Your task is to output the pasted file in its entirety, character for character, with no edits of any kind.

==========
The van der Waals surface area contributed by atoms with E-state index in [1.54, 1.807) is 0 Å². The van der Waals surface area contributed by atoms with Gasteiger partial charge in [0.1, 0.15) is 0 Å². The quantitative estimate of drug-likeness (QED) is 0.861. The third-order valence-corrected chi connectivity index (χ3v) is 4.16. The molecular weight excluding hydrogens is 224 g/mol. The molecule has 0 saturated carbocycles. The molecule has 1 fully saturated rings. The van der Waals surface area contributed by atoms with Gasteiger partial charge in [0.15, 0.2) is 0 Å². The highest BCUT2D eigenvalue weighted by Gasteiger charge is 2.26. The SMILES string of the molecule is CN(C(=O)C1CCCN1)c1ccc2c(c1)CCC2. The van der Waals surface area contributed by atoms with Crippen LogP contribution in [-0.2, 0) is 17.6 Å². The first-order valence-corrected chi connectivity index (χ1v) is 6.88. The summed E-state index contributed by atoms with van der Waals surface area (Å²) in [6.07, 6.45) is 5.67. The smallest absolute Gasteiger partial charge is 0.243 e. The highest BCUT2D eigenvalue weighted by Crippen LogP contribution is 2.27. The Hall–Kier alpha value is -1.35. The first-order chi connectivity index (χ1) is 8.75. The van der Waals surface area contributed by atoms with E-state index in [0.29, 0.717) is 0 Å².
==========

The van der Waals surface area contributed by atoms with E-state index in [1.54, 1.807) is 0 Å². The van der Waals surface area contributed by atoms with Gasteiger partial charge in [0.1, 0.15) is 0 Å². The quantitative estimate of drug-likeness (QED) is 0.861. The third-order valence-corrected chi connectivity index (χ3v) is 4.16. The molecular weight excluding hydrogens is 224 g/mol. The molecule has 0 saturated carbocycles. The molecule has 1 fully saturated rings. The van der Waals surface area contributed by atoms with Gasteiger partial charge in [0.15, 0.2) is 0 Å². The highest BCUT2D eigenvalue weighted by Gasteiger charge is 2.26. The SMILES string of the molecule is CN(C(=O)C1CCCN1)c1ccc2c(c1)CCC2. The van der Waals surface area contributed by atoms with Crippen LogP contribution in [-0.2, 0) is 17.6 Å². The first-order valence-corrected chi connectivity index (χ1v) is 6.88. The summed E-state index contributed by atoms with van der Waals surface area (Å²) in [6.07, 6.45) is 5.67. The smallest absolute Gasteiger partial charge is 0.243 e. The highest BCUT2D eigenvalue weighted by Crippen LogP contribution is 2.27. The Hall–Kier alpha value is -1.35. The first-order chi connectivity index (χ1) is 8.75. The van der Waals surface area contributed by atoms with E-state index in [0.29, 0.717) is 0 Å².